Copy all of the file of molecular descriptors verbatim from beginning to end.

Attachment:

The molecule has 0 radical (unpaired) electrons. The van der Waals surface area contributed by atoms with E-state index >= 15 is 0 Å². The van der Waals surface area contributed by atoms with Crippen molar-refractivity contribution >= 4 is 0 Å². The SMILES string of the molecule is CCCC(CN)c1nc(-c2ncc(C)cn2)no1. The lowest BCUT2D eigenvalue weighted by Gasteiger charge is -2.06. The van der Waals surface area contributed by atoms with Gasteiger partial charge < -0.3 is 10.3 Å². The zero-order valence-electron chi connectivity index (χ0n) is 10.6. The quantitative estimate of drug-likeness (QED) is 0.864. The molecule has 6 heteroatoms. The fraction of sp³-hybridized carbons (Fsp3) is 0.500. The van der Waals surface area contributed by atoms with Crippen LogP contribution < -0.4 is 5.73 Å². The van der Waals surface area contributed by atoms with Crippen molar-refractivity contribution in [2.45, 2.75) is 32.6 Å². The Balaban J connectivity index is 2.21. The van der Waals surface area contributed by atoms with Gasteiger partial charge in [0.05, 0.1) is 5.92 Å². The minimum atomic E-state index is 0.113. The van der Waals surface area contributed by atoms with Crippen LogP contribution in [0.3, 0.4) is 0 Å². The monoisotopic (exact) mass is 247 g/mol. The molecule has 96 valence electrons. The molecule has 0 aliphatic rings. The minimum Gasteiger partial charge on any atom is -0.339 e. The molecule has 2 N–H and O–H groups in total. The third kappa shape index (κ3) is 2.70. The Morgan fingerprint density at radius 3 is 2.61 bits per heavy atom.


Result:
The molecule has 0 radical (unpaired) electrons. The van der Waals surface area contributed by atoms with E-state index >= 15 is 0 Å². The van der Waals surface area contributed by atoms with Crippen molar-refractivity contribution >= 4 is 0 Å². The SMILES string of the molecule is CCCC(CN)c1nc(-c2ncc(C)cn2)no1. The lowest BCUT2D eigenvalue weighted by Gasteiger charge is -2.06. The van der Waals surface area contributed by atoms with Gasteiger partial charge < -0.3 is 10.3 Å². The zero-order valence-electron chi connectivity index (χ0n) is 10.6. The quantitative estimate of drug-likeness (QED) is 0.864. The molecule has 6 heteroatoms. The fraction of sp³-hybridized carbons (Fsp3) is 0.500. The van der Waals surface area contributed by atoms with Crippen LogP contribution < -0.4 is 5.73 Å². The van der Waals surface area contributed by atoms with Crippen molar-refractivity contribution in [2.45, 2.75) is 32.6 Å². The Balaban J connectivity index is 2.21. The van der Waals surface area contributed by atoms with Gasteiger partial charge in [0.05, 0.1) is 5.92 Å². The minimum atomic E-state index is 0.113. The van der Waals surface area contributed by atoms with Crippen LogP contribution in [0.3, 0.4) is 0 Å². The monoisotopic (exact) mass is 247 g/mol. The molecule has 96 valence electrons. The molecule has 0 aliphatic rings. The minimum Gasteiger partial charge on any atom is -0.339 e. The molecule has 2 N–H and O–H groups in total. The third kappa shape index (κ3) is 2.70. The Morgan fingerprint density at radius 3 is 2.61 bits per heavy atom.